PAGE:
It’s said that good fences make good neighbors, and it’s been posited here that good rules make for a good role-playing game. In a related corollary, today I’d like to suggest that setting some good boundaries for a campaign can make for a good role-playing experience.
Establishing the limits and parameters that will define the culture of your game can add just as much to the campaign as the right setting or an interesting character. Good fences for a campaign aren’t as much about what you play, but rather how you play.
We have to start by talking about what motivates these boundaries. More accurately, I want to point out what shouldn’t motivate them. Let’s compare!
Good fences are motivated by definition, clarity, and common understanding. Bad fences are meant to cramp, restrict, and hold back areas of a game. Good fences follow natural borders in your campaign, while bad fences are artificially installed- almost forced into place at times.
Good fences should be easily visible and widely known, and acknowledge a common accessible area wherein all game play occurs.
Ultimately, good fences should address areas of a game that naturally present questions or ask for interpretation or personal judgment. Some examples of areas that might need some good fences built are:
- Missing or absent players
- In-game vs. Real life conversations at the table
- Common races, classes, or attitudes toward magic
- Tracking resources, wealth, and ammunition
- Character access to powerful items, experimental weapons, or legendary allies
- Necessary party roles, duties, or composition
Before. You. Start.
Ok, that’s the ideal. Building these good fences prior to needing them helps to avoid making anyone feel like the boundary is being established in the moment to cut them off or hold them in.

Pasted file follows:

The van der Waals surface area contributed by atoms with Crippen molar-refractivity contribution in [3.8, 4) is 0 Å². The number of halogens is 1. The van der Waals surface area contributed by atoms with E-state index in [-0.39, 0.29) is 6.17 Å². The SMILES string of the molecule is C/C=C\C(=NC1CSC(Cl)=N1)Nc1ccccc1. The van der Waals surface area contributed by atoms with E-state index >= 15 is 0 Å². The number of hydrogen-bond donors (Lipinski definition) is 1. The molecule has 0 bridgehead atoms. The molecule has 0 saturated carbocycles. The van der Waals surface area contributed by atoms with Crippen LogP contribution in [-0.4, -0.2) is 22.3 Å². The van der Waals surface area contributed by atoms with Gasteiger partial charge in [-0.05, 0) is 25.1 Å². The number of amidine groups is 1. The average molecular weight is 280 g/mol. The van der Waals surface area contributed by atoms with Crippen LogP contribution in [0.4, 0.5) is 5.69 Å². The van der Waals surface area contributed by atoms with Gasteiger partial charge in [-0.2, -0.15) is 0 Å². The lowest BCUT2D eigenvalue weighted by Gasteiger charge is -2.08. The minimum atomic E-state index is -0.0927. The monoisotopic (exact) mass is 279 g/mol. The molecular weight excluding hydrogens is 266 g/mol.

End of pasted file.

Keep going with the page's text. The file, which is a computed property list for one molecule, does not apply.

We’ve got to be a little pragmatic about this, however; no one can predict every discussion or debate that will arise in a game. (I bet no one ever expected to need the Armor Class for a goat, and yet…) In recognition of that fact, it’s good to settle upon a policy for deciding where these fences should go once you’re in the midst of a campaign.
In most cases, the game master will have to make a judgment call in the moment, and arbitrate as best they can. Once that moment has passed, however, the topic may need to be researched or revisited. The GM’s original interpretation may stand, but when your group has a policy in place that assures group members a say in a permanent place for that fence, it will feel more natural and make it easier to respect that boundary in the future.
This is actually a matter of debate in our group right now. Again, “all together in the same room” is probably the ideal answer. We’ve even talked about including a ‘planning period’ as the first meeting before each campaign. At present, however, that’s just not possible.
Real life commitments and long distance group members make game time around the table a valuable commodity, so our group is loathe to give that up when other options may suffice. As such, the ‘planning period’ idea quickly evaporated. Some other options we have used or are using are:
- Email between players, or between a player and the GM
- Online forums or micro-blogging
- Private Wiki site
- Text messaging/Phone calls
- Peer editing/voting
Has your group developed a progressive process for building good fences? Have they found some fences that needed tearing down? What other gray areas have you purposely defined prior to kicking off a campaign? Don’t keep us out- tell us in the comments!